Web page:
What would you say you’re learning from this experience?
Lance: It’s given me a chance to really push what I can do with a show. It gave me a chance to get rid of all the soft goods. It let me see everything bare and naked, and get down to the raw emotions of people. It gave me and the cast a lot of great opportunities to flesh out things and create things, within what we were given in the script of course, but more so than you do with most shows. Perfect example is what Matt Peterson is bringing to Tunny. Tunny is a really weird character. But Matt has turned him into that guy who we all hung out with. You know, the guy who had the car or the guy who had the weed, or occasionally the guy who had the car and the weed. So he was the cool guy you hung out with because he had the car or the weed or the car and the weed. Matt is playing him as that goof. He’s got Tunny growing up in the period I grew up in, which was “we love America’ so when the call to action comes, you go. And he really helps us see how Tunny deals with the disillusion of that. Also, being a big strong guy who—
Lance: Yeah, yeah. Okay. Tunny has to deal with his injury after war and as a big strong guy who suddenly can’t— fuck it, I’m just saying it, they’ll see it anyway. He doesn’t have a leg anymore. That’s a huge thing for that character as this big, strong man, and suddenly he can’t walk anymore. So he’s got this beautiful, compelling journey, and Matt just owns it. And then there’s Will’s story. Abu, for a young guy, he’s 19, he just gets it. He’s there in this beautiful, beautiful headspace. They’re all so awesome.
It has also helped free me from what was a more rigid approach to directing a show. Normally I would only work very specifically with things I wanted to on my terms. Because it’s such a young cast they’re so wild and rambunctious. Rehearsals were very loud. I think normally I’d be a lot more pretentious and be yelling about the need for quiet, but instead at the first rehearsal when it started happening and I was getting really frustrated I just made that call to let it go. And it’s actually fed the energy of the show. Now this is not for every show, but for this show, the more casual loosey-goosey nature has helped to cultivate a machine that has us beautifully buzzing along.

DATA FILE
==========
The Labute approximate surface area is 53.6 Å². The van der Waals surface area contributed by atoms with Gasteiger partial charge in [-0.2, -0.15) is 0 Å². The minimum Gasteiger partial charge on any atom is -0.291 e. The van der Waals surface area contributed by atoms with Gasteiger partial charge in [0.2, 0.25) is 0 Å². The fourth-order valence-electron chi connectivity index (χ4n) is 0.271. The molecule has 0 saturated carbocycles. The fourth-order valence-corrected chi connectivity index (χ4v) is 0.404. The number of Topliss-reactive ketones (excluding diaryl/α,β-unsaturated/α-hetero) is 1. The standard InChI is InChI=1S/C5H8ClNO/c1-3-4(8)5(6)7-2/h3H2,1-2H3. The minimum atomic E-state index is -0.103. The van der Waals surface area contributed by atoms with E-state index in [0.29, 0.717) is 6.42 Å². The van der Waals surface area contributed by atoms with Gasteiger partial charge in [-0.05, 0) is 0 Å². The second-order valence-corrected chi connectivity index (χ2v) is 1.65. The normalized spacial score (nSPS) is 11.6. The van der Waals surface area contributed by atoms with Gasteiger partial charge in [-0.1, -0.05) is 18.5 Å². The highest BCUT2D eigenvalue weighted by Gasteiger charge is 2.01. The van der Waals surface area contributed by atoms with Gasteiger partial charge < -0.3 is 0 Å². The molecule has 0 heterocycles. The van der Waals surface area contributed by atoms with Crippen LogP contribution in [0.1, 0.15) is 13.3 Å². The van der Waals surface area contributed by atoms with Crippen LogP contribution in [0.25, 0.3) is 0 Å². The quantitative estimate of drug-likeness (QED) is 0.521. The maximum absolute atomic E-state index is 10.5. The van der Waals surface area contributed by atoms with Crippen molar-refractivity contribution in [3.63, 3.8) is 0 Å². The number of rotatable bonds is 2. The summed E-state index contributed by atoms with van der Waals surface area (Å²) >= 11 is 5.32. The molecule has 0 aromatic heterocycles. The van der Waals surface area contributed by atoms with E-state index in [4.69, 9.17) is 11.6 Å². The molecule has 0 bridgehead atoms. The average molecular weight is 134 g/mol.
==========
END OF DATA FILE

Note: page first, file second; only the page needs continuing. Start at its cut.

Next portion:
Do you think “American Idiot” is the definitive number of the show?
Lance: It’s interesting that they open with “American Idiot.” But I’m pretty sure that isn’t the number that defines the show despite being the title. It more sets up our placement, like where we are— it sets the tone for the show. Even in the print advertising they refer to the cast as idiots. It’s a little lazy but obvious and cute. I took great offense to it, well not great, but some. I’m an idiot, they’re not idiots, they’re fucking awesome. Of course, all artists are idiots, but anyway, how it really is…the people performing the show are not the American idiots, the people in the audience are. Listen to what they’re saying. They’re saying they don’t want to be the American Idiots. They don’t want to be the people who do what they’re told, who are force-fed by the media.
I would say where the show shifts for me is “21 Guns.” That number has become for us such an important moment. Whatshername is trying to level with Johnny while he’s in the throes of his addiction at the bottom of the barrel. It’s his last opportunity to get back up, the dark night of the soul. Tunny is struggling with PTSD, the depression of post-deployment, the depression of post-amputation. And his Extraordinary Girl has to bring him out of that. Will ends up alone there, still stuck out in suburbia, but now he’s all alone with nobody around him, he doesn’t have his girl anymore and he doesn’t have his kid. Here we see the band— these three guys who were going to the big city to pursue their dreams— broken apart in three separate places all alone. I think that’s the moment where we’re able to really move forward, grow-up, and move past for those characters, once they’ve all hit the bottom and are alone.
What’s the personal tie-in for you with this show?
Lance: I get to load my personal baggage into it and exercise it out. It’s very therapeutic for me and it informs the show. Now, it’s not masturbatory, because nobody knows— well my cast knows, but as far as that reading to the audience it’s not like you’re getting a shrink session with me personally. But take Abu, for example, who plays Will. His character is dealing with having a new child and those circumstances. Now what happened between Will and Heather isn’t what happened to me and my wife. But the feeling of being separated from your child, the feeling of struggling to still be you but also having to align you as a person who is now responsible for another human life, and the negotiating of parenting with a person you’re no longer together with, that’s really a cathartic thing for me.